– It will, I believe, take a number of major artists adopting direct-to-consumer distribution for there to be any real pressure placed on the majors to change their tune (pun intended, but sheepishly offered). You see, even if artists are able to break their contracts with their labels it is highly likely that the label will retain the copyrights for any material produced while the artist was under contract. This was famously demonstrated when John Fogerty (the voice, guitar and songwriter behind CCR) was, for many years, unable to use the name of the band he created or in some cases even play music that he wrote as his previous label owned the copyright. There is so much money to be had through back catalogue sales that the labels will not simply release the rights to the artists, nor will the artist likely want to lose the revenue associated with their creations.

– It is true that artists have much to gain from going direct-to-consumers (ie. the lion’s share of revenue vs pennies per sale), but the loss of the back catalogues will temper those moves.

– Frankly, many artists (particularly established artists) are too lazy to take a stand and start the revolution. It will take a major artist with a social conscience (say, Radiohead or U2) to even make music executives consider alternate approaches to their business..

What is encouraging is that the tools exist  for artists to take greater ownership of their creative output and deliver their work directly to consumers. In time, I’m sure we’ll see more artists (particularly those starting out) taking this approach. The will and interest certainly seems to be there in some quarters. It should be encouraged. But it will be a long time before that becomes the norm and an even longer time before old favourites will be available in this fashion.

PS. I should note that my claims about the music industry and its artist contracts are based purely on my own observation/reading. If I have misrepresented how these things work, I’m happy to be corrected.

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Written by Jonathan Dunn

March 20, 2007 at 2:50 pm

Posted in Blogroll, Music, Soap Box

100 000 dials and counting (or Ma Bell owes me some commission)

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(Warning: Seriously NSFW language in this clip)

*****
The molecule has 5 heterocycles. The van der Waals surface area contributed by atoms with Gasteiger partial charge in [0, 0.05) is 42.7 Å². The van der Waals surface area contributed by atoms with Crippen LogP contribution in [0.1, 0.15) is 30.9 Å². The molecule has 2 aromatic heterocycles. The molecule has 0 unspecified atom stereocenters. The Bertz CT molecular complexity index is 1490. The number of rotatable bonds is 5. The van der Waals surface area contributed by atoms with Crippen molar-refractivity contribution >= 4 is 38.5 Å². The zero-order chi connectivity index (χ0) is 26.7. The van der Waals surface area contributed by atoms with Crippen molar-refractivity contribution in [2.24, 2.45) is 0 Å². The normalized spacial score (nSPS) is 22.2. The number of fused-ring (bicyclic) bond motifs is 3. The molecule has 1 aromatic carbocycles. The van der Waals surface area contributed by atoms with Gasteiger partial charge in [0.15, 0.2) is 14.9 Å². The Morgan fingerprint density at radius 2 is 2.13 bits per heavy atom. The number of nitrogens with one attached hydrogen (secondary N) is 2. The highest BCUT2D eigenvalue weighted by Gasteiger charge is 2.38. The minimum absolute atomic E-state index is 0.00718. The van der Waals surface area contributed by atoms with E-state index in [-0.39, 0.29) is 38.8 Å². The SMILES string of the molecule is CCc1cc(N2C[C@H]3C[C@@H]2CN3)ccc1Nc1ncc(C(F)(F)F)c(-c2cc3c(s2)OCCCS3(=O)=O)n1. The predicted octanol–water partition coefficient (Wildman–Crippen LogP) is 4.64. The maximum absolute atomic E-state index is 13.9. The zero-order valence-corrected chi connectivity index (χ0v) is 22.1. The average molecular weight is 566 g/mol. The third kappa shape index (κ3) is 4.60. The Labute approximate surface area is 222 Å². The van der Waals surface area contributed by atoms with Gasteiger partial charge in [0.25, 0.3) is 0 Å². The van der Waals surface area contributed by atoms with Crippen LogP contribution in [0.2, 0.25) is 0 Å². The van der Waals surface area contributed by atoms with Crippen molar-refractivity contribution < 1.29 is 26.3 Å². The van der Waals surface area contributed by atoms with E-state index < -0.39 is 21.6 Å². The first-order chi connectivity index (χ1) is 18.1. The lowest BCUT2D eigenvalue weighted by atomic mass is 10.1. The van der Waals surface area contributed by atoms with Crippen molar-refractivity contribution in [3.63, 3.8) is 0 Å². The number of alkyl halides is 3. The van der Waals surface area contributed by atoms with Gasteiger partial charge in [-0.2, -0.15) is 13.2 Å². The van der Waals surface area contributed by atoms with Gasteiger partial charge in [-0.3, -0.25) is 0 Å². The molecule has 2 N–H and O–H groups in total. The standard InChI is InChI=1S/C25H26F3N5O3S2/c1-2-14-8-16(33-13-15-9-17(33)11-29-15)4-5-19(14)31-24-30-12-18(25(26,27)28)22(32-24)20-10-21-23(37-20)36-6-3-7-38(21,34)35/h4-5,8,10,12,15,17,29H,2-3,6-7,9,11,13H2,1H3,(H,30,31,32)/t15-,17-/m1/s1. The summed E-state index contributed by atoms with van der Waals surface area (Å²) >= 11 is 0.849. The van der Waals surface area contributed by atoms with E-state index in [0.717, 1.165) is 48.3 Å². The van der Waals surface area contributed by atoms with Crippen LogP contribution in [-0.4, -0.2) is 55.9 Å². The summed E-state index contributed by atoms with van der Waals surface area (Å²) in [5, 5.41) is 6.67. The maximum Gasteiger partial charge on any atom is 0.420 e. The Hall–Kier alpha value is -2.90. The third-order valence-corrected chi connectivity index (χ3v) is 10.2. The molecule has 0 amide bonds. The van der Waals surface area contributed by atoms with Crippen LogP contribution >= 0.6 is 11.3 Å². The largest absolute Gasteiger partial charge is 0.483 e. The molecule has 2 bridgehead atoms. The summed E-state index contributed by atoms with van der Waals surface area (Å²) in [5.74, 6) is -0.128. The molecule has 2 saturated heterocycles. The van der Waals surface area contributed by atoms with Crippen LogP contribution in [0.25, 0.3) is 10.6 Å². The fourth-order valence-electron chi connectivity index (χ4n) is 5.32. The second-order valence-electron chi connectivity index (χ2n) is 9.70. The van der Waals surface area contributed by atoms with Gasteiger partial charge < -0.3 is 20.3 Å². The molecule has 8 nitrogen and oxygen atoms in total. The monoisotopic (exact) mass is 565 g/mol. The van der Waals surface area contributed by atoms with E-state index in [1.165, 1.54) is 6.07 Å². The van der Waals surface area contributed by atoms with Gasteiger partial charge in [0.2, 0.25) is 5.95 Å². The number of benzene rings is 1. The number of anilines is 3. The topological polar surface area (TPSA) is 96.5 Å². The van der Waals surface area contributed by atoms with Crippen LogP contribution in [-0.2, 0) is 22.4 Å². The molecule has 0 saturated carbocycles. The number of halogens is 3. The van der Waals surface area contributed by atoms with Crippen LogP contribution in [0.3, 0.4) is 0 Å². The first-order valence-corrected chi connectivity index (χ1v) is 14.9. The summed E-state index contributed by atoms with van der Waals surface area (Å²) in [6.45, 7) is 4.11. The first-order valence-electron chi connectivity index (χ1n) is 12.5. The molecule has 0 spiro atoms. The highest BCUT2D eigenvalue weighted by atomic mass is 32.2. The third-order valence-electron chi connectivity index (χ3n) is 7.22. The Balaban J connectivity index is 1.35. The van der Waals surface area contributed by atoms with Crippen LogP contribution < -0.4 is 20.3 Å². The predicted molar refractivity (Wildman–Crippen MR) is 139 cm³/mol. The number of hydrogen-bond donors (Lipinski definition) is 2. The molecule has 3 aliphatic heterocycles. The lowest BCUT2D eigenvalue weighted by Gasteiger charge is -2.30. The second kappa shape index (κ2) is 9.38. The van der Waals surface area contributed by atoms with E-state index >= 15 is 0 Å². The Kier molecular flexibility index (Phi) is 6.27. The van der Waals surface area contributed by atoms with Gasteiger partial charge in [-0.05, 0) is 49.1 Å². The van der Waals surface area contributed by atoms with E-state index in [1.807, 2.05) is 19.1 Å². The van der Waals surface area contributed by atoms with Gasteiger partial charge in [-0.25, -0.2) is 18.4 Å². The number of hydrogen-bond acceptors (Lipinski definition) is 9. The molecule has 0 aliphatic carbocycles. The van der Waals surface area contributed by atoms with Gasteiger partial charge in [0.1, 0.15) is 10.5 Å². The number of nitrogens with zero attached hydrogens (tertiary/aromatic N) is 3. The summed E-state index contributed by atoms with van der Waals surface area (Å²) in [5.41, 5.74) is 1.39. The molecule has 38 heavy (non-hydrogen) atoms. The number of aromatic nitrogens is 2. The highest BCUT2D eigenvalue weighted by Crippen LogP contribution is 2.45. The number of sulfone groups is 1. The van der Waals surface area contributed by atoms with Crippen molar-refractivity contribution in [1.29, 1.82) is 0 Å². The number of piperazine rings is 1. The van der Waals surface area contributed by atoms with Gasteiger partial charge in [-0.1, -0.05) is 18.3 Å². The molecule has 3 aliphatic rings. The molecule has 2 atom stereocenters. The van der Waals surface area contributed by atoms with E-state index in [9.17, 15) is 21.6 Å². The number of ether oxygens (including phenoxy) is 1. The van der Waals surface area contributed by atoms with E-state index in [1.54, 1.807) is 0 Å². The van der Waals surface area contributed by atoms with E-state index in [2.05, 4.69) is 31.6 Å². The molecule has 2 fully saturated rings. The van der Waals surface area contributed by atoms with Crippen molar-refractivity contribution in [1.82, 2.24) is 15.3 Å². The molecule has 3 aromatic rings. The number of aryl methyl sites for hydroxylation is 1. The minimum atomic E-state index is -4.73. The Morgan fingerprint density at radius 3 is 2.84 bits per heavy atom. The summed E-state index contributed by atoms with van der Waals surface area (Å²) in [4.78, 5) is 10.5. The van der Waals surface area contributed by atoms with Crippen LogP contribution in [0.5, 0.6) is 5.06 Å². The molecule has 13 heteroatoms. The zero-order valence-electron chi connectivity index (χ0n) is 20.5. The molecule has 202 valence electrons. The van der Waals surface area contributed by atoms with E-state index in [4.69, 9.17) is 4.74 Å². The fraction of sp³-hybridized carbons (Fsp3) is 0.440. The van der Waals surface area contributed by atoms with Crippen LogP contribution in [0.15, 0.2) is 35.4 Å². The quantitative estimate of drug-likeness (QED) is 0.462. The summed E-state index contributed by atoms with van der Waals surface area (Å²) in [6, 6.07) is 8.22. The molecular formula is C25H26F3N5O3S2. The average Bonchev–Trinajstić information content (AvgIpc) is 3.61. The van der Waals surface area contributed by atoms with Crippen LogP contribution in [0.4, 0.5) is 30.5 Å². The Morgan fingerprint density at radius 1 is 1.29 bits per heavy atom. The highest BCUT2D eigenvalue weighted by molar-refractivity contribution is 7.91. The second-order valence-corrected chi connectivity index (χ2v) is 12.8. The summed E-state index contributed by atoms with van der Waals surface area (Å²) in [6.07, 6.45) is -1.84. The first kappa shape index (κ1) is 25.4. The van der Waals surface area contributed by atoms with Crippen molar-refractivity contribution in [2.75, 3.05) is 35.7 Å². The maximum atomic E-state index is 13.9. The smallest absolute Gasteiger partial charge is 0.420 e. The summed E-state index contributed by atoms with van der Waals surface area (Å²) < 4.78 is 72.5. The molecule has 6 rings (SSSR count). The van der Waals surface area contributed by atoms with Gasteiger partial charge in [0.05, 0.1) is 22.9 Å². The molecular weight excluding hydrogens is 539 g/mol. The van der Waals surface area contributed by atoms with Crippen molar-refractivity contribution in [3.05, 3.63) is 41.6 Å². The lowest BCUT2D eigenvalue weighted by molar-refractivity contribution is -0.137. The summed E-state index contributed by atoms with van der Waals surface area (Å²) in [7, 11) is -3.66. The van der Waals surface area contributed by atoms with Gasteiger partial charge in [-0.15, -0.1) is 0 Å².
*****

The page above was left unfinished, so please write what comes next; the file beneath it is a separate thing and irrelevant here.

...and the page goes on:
The first thing in sales is to get on the phone. You have to talk to people – real people, not voicemail. It’s a bit of a numbers game. Common belief is that sales can be compared to a funnel. For every 100 calls, you’ll get 10 live contacts and that will lead to 1 sale. And, as usual, common belief holds up well under scrutiny.

Cold-calling is hard. You have to overcome call-reluctance and set goals to keep you on task. You have to toughen your skin so rejection just bounces off of you.

It’s a funny, fickle game, too. Some days everything’s going well. You’re making live contacts. Conversations are going smoothly and you’re booking meetings or taking orders (Taking names doesn’t count. Unless you’re kicking ass). And there are other days when you hardly speak to a soul. Those that you do speak to may be unpleasant or are just too busy (they may just be saying that, though).

I’ve had to make a lot of sales calls. Maybe not 100 000, but it’s been one of my primary responsibilities for the bulk of the last 5 yrs. As I move into public relations, I’m taking stock of how this experience will help me down the road.

From what I can gather (and have been told by those who would know), business development responsibilities at PR agencies are concentrated at the senior levels (say Account Director and up). Some agencies have a group who’s main focus is business (or corporate) development, but this is much less common. For entry & intermediate professionals, it seems that the expectation is that some attention is paid to biz dev, but that the expectations for results are pretty modest.

Having said that, it also seems clear that being able to generate revenue for your firm is a key element in advancing your career. After all, the higher up you move in the firm, the more you will have to pay attention to business development. So starting early and practicing often has its advantages.

For those of you who may not have much experience with biz dev (which is probably most people starting out in PR), here are some tips to keep in mind:

– You need to dedicate time to making sales calls. It can be daily, weekly, monthly. But if you don’t book time in your calendar to make those calls, something will always come up that prevents you from doing it.

– Make sure you do your research. Know who you’re calling, why you’re calling, what the company does, how they do it, who they currently work with, what you can do that meets their business needs (and what those needs are), etc…Have they recently reviewed their ad agencies? Are they planning on doing the same with PR? Can you anticipate changes in their industry that will require significant PR activity?

– You’ll probably find that most people you talk to are satisfied with their current agency. Fair enough. But I can’t stress strongly enough that you should avoid bad-mouthing the competition. There’s a couple of reasons for this: There’s a good chance that the person you’re speaking too (if it’s the right person) will be the one who hired that firm. Slagging the other agency is questioning their judgment and will make them defensive. Also, it reflects poorly on yourself and your firm if you spend time bad mouthing the competition rather than informing the prospect about what you can offer them.